In our “Romanticism Beyond the Academy” series, we invite literature-lovers to reflect on the significance of Romantic-era writers and ideas in the contemporary world and/or in their own lives. In the following post, Brian Milthorpe argues that Romantic-sublime notions of limitlessness and metamorphosis in Blake, the Shelleys, and Keats underlie theories of animation. See more entries from this series here. To write for this series, contact us.
An untitled sketch (1946) by Sergei Eisenstein overlaying William Blake’s Oberon, Titania and Puck with Fairies Dancing c.1786
Sergei Eisenstein, the pre-eminent Soviet film theorist of the twentieth century, was fascinated by Mickey Mouse. Eisenstein believed this quirky anthropomorphic rodent embodied an obscure and radical power he called “plasmaticness” or “the ability to assume dynamically any form… like the primordial protoplasm.” In devising this concept, Einstein cherry-picked this shape-shifting substance and “carefully bracketed,” in Nicholas Sammond’s words, Disney’s ambitions to profit from the history of blackface minstrelsy through Mickey. In devising this concept, Einstein cherry-picked this shape-shifting substance and “carefully bracketed,” in Nicholas Sammond’s words, Disney’s ambitions to profit from the history of blackface minstrelsy through Mickey. Stacking line upon line, the director known for the gritty violence of Battleship Potemkin (1925) filled notebooks in the early 1940s, pushing himself to translate this freedom into words. But the premise of Eisenstein’s interest, like Mickey himself, was deceptively simple. In an America constrained by the mechanical patterns of its Fordist economy, the squash-and-stretch dynamism of mice-turned-men like Mickey or the shape-shifting animals of Disney’s Silly Symphonies (1929-1939) granted to tired (white) audiences a reprieve from the routine of mass production, and most importantly, the mirror of a desire to become something else, to transform and exceed limits.
Mickey as sublime substance, a limitless boundary-denying force? Certainly, there are difficulties here, foremost among them that this boundary-denying extended only to white performers and audiences appropriating racial identities. But I introduce Eisenstein’s Mickey-mania only to ask: is there not something distinctly Romantic in this framing of Disney? I don’t deny there’s a little silliness in asking this question. Even less do I deny there’s a slight provocation in that silliness that asks us to stretch the signifier “Romantic” more than its evident elasticity (or plasticity) might bear. Even so, it seems to me undeniable that Eisenstein knew how to detect what Romantics like the Shelleys, Blake, and Keats had captured in the century before: that metamorphic force pressing inside one thing that allows it to become another. More pointedly, there are intimations here of Percy’s living and shape-shifting winds, the “all-sustaining air” of Prometheus Unbound or the animate river running in “Mont Blanc” that “Breathes its swift vapours to the circling air.”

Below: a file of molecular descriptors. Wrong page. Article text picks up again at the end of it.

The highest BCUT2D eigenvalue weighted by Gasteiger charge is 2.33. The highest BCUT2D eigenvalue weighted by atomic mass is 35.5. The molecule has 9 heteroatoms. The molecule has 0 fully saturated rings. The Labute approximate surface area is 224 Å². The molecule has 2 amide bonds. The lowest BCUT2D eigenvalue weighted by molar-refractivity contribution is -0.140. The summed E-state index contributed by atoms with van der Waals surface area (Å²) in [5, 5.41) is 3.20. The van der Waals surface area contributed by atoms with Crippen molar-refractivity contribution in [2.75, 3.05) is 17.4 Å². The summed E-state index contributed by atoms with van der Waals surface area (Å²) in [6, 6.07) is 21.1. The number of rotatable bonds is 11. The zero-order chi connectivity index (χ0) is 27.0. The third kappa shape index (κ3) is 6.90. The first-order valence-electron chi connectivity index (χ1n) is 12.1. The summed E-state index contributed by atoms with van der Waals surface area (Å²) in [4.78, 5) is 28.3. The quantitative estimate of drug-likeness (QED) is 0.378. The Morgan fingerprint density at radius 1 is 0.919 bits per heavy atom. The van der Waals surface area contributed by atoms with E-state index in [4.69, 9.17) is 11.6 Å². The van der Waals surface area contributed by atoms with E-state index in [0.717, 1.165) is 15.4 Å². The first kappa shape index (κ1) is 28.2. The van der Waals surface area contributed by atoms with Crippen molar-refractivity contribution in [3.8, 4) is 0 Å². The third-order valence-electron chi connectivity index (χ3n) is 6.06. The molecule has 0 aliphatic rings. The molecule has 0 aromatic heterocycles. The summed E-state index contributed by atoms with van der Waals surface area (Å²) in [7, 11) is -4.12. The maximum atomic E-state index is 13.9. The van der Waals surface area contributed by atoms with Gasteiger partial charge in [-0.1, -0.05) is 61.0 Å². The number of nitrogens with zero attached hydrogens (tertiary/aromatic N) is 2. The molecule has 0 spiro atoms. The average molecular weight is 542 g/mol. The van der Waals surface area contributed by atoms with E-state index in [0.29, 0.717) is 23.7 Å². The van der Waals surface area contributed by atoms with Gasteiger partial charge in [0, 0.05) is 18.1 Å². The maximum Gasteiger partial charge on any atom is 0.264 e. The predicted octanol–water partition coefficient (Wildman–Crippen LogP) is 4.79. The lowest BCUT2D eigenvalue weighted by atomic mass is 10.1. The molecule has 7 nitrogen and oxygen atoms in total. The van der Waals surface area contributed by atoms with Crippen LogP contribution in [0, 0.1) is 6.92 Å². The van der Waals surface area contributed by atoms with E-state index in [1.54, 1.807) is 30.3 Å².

The lesson from Eisenstein shows that animation, much like Romantic poetry, exhibits a practice of finding or producing a breathlessness within the un-breathing, a state of excitation from out of the mundane. Whether flipbook or Hollywood blockbuster, the same principal reigns. Every so often, an animator makes this connection explicit by drawing on Romantic forebears. Consider, for instance, stop-motion animator Paul Berry’s 1991 award-winning short film The Sandman, which recreates ETA Hoffman’s telling; or Guilherme Marcondes‘ 2006 short film Tyger (below), a multimedia mix of bunraku-style puppetry, Godzilla-esque kaiju giantism, and Computer-Generated (CG) effect inspired by William Blake’s 1794 poem of the same name.
Two recent projects in animation continue to carry this trend forward and press on a shared commitment between animation and Romanticism that takes seriously the vital, productive, and metamorphic tendency of both imagination and matter.
In 2019, the TATE launched an exhibition on the life and work of William Blake. Included among commercial engravings and illuminated manuscript pages was a series of large-scale digital projections showing the scale Blake hoped his art might one day achieve in a style imitating ancient fresco murals. Writing in the Descriptive Catalogue to his 1809 exhibition, the poet-artist expressed his (ironically apocalyptic) aim to recreate similar images “on a scale that is suitable to the grandeur of the nation, who is the parent of his heroes.” The failure of his exhibition, however, dashed hopes of such public spectacle. In a belated realization of the poet’s ambition, introducing the TATE exhibition was a short multimedia animation film directed by Sam Gainsborough and animated by Renaldho Pelle, depicting just the immensity Blake wished for.